On 11 September 2001, almost 40 commercial aircraft were ordered to make emergency landings in Gander, Newfoundland when US airspace was closed. (Gander once used to accommodate transatlantic aircraft in need of refuelling, which is why it is equipped with a rather large airport.) The warm welcome given by the local community to the 6,500 stranded passengers and crew members is the subject of this surprisingly uplifting musical.
Come From Away is one of those free-form, almost sung-through, musicals that lean a little more towards a song cycle than towards a traditional theatrical piece, with characters frequently talking/singing to the audience. Although there have been such musicals for a long time, they seem to have become a lot more frequent lately.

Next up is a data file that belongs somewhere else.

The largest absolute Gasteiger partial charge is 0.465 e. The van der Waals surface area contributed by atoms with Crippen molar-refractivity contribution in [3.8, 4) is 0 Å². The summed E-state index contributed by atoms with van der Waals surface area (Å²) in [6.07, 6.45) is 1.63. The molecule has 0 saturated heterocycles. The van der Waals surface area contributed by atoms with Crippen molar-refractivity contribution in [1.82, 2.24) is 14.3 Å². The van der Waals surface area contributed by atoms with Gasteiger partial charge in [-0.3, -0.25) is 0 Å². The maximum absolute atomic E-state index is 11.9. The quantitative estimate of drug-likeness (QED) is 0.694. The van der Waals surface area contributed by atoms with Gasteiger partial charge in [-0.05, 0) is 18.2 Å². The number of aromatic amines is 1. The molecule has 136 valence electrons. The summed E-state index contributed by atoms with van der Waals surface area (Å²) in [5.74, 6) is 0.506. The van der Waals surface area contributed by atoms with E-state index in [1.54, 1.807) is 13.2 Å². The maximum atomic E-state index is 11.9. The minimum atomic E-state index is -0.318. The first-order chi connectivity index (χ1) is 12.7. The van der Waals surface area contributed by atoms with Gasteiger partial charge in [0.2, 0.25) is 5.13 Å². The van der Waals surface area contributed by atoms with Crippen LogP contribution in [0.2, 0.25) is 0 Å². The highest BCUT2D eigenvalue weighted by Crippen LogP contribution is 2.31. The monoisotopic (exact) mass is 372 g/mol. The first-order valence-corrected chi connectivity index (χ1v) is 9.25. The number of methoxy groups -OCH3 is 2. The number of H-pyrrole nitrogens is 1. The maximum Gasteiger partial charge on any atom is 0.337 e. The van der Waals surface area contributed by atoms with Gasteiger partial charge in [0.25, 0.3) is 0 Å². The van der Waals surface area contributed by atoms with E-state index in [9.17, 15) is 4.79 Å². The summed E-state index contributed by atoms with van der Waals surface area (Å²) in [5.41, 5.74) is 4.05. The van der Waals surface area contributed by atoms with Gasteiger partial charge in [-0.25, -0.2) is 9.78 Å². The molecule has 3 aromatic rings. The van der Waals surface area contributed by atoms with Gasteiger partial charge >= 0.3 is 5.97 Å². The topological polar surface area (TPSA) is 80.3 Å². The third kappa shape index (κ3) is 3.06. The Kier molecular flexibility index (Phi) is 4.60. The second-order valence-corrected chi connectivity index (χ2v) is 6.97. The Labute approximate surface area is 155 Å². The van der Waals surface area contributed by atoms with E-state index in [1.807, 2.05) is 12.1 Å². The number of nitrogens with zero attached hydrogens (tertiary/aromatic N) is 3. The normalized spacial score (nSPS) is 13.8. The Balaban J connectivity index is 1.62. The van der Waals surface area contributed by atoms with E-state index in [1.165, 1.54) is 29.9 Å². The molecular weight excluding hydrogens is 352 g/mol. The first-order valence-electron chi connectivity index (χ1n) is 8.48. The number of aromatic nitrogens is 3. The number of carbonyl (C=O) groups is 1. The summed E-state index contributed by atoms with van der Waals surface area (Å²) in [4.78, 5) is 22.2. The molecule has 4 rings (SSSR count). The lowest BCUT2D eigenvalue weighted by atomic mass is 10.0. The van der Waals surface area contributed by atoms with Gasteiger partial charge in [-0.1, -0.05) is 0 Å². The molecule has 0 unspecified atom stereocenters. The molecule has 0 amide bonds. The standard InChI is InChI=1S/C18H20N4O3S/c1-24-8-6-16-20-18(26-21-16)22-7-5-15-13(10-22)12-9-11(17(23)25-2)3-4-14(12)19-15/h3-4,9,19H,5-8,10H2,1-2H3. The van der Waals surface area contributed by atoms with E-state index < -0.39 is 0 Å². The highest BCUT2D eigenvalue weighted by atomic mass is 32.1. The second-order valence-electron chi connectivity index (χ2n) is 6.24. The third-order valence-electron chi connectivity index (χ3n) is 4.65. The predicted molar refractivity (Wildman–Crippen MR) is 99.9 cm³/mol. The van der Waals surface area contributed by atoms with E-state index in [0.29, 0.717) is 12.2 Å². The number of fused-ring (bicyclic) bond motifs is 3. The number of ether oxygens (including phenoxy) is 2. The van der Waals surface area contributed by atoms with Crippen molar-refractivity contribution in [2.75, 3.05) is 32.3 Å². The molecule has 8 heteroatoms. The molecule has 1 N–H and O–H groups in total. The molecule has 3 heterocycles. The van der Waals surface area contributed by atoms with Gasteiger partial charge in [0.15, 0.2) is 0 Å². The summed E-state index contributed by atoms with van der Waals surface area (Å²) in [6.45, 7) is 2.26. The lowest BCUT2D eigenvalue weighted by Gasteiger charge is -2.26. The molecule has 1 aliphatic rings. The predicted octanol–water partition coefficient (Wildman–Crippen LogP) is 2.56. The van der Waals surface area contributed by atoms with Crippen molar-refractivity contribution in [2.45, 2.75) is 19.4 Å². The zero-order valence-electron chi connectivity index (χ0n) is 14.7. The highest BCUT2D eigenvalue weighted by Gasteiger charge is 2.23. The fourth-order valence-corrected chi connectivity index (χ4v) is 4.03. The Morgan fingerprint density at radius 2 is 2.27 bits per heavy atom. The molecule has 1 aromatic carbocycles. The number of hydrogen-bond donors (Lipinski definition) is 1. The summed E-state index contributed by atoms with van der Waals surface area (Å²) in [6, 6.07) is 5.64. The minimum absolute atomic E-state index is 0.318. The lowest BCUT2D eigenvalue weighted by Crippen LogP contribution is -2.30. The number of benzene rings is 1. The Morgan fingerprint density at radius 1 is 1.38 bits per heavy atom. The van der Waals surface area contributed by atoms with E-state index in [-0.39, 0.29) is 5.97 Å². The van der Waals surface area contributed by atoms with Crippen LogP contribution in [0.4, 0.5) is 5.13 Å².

Even though I missed a more theatrical approach (the lack of sets, especially, is a big obstacle in my book) and even though the style of the music isn’t really my cup of tea, I was won over by Come From Away’s unique mixture of warmheartedness, humour and sheer energy. The twelve actors play an amazing number of characters with astonishing ease and fluidity. The intermissionless play ended on a high just when I was starting to look at my watch.
Are Newfoundlanders the most welcoming people on the planet? It is remarkable that a play set in the aftermath of 9-11 ends up celebrating human resilience in such a heart-warming manner. The audience seemed genuinely touched.